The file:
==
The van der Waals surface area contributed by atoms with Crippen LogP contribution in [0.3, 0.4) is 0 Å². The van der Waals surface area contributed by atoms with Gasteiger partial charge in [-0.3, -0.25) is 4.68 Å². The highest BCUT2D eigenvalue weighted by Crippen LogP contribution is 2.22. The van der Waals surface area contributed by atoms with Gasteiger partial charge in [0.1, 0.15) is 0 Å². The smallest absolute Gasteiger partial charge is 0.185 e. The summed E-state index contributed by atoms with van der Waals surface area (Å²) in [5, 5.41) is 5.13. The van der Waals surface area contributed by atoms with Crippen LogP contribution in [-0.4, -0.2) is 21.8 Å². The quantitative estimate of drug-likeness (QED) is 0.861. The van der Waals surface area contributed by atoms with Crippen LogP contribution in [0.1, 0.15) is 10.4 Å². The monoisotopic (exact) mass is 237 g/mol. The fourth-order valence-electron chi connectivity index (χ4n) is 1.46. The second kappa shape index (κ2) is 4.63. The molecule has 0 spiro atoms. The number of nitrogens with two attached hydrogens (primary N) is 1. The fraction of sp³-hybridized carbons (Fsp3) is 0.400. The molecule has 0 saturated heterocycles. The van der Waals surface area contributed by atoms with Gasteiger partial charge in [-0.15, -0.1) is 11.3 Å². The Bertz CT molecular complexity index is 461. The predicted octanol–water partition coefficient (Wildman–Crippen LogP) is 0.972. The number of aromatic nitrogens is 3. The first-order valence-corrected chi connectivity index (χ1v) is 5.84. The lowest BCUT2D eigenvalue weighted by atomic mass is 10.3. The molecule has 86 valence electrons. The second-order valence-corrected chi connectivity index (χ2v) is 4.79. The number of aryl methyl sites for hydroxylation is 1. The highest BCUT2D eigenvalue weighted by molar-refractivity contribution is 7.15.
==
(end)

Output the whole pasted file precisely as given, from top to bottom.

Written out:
The van der Waals surface area contributed by atoms with Crippen LogP contribution in [0.3, 0.4) is 0 Å². The van der Waals surface area contributed by atoms with Gasteiger partial charge in [-0.3, -0.25) is 4.68 Å². The highest BCUT2D eigenvalue weighted by Crippen LogP contribution is 2.22. The van der Waals surface area contributed by atoms with Gasteiger partial charge in [0.1, 0.15) is 0 Å². The smallest absolute Gasteiger partial charge is 0.185 e. The summed E-state index contributed by atoms with van der Waals surface area (Å²) in [5, 5.41) is 5.13. The van der Waals surface area contributed by atoms with Crippen LogP contribution in [-0.4, -0.2) is 21.8 Å². The quantitative estimate of drug-likeness (QED) is 0.861. The van der Waals surface area contributed by atoms with Crippen LogP contribution in [0.1, 0.15) is 10.4 Å². The monoisotopic (exact) mass is 237 g/mol. The fourth-order valence-electron chi connectivity index (χ4n) is 1.46. The second kappa shape index (κ2) is 4.63. The molecule has 0 spiro atoms. The number of nitrogens with two attached hydrogens (primary N) is 1. The fraction of sp³-hybridized carbons (Fsp3) is 0.400. The molecule has 0 saturated heterocycles. The van der Waals surface area contributed by atoms with Gasteiger partial charge in [-0.15, -0.1) is 11.3 Å². The Bertz CT molecular complexity index is 461. The predicted octanol–water partition coefficient (Wildman–Crippen LogP) is 0.972. The number of aromatic nitrogens is 3. The first-order valence-corrected chi connectivity index (χ1v) is 5.84. The lowest BCUT2D eigenvalue weighted by atomic mass is 10.3. The molecule has 86 valence electrons. The second-order valence-corrected chi connectivity index (χ2v) is 4.79. The number of aryl methyl sites for hydroxylation is 1. The highest BCUT2D eigenvalue weighted by molar-refractivity contribution is 7.15.